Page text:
Artifact Review Summary: KANGAROO: Caching Billions of Tiny Objects on Flash

Artifact Details

Badges Awarded

Artifact Available Artifact Functional
Artifacts Available (v1.1) Artifacts Evaluated - Functional (v1.1)

Description of the Artifact

As stated in the paper abstract, Kangaroo is “a new flash-cache design that optimizes both DRAM usage and flash writes to maximize cache performance while minimizing cost”. The Kangaroo artifact is comprised of the two codebases summarized below:

1) Simulator: This repository has a simulator for the experimental Kangaroo caching design, as well as simulators for baseline designs set-associative cache (SA) and a log-structured cache (LS) to compare to Kangaroo. It also has a parser to provide new configurations and scripts to generate different runtime configurations.

2) On-Flash Implementation: The artifact-eval-kangaroo-upstream branch of the CacheLib-1 repository contains the Kangaroo Flash Cache design built on top of the CacheLib engine. It includes the instructions required to run Kangaroo on any machine with compatible hardware, along with the Set Associate and Log-Structured Cache baseline comparison designs. Also included are the scripts for running multiple configurations of the cache along with graphing scripts to generate the graphs from the paper.

Environment(s) Used for Testing

The environmental requirements for each codebase are as follows:

1) Simulator: In order to run the simulations, both SCons and Python3 need to be installed. Note that these are both essential packages as described in the repository because SCons is needed to build the simulator and Python3 is needed to generate configurations and run the simulations.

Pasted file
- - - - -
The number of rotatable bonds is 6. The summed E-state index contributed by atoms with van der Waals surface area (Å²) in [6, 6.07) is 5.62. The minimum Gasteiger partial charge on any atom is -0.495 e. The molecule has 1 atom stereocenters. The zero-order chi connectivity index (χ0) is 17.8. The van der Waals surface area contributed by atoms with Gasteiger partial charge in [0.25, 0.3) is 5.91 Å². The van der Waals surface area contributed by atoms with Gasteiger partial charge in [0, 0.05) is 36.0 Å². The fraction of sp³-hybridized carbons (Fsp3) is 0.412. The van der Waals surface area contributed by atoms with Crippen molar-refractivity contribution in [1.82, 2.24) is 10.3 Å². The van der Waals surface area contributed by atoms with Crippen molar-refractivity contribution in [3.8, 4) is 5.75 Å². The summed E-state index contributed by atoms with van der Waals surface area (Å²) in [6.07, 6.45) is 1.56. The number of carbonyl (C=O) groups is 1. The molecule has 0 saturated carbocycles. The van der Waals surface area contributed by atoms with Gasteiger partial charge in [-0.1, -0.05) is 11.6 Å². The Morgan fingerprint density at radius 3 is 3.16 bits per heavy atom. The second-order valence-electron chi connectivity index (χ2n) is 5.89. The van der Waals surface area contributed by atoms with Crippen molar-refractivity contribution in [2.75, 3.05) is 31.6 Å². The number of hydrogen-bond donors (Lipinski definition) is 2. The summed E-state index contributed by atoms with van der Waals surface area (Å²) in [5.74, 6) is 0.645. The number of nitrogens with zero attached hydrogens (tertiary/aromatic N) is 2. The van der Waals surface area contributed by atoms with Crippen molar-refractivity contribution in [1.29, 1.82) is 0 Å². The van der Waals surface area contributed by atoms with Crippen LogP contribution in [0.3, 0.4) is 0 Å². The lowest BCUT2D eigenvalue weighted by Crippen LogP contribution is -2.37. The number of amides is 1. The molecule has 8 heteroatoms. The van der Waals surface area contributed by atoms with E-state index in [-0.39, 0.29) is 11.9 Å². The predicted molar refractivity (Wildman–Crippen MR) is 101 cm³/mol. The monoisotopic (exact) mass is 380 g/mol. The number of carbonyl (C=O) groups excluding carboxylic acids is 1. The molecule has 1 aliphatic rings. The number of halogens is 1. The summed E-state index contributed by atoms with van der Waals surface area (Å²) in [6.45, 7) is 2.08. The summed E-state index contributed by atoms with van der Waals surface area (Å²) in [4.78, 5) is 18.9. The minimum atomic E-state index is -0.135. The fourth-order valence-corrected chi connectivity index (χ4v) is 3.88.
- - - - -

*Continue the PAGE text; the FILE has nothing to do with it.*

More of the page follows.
2) On-Flash Implementation: In order to run the on-flash implementation, a flash device is essential. Any machine with at least two drives and at least one of which is flash will work for the purposes of the experiment.

While the above are the bare minimum requirements needed to run the experiments, there are other environmental factors which will make getting all dependencies installed and running the application much easier and faster. The reviewers either used Cloudlab machines with the appropriate hardware or a provided Azure VM, and all used Ubuntu 18.04 as their base operating system. Note that Ubuntu 18.04 is the author recommended environment to run both codebases on.

Step-By-Step Instructions to Exercise the Artifact


1) Clone the ‘Kangaroo’ repository.

2) Build instructions for the simulator software:

a) Install pip for python (Note: This was not included in the instructions in the repo. This step is necessary if you are starting from a bare metal machine) 

b) Run `pip install SCons`

c) `cd` into the ‘simulator’ folder

d) Install scons using `sudo apt-get install scons` (Note: This was not included in the original instructions in the repo. The provided installation instructions, which depended on pip, did not successfully install scons. Since I was using an Ubuntu 18.04 Linux distro, the apt-get installation method worked.)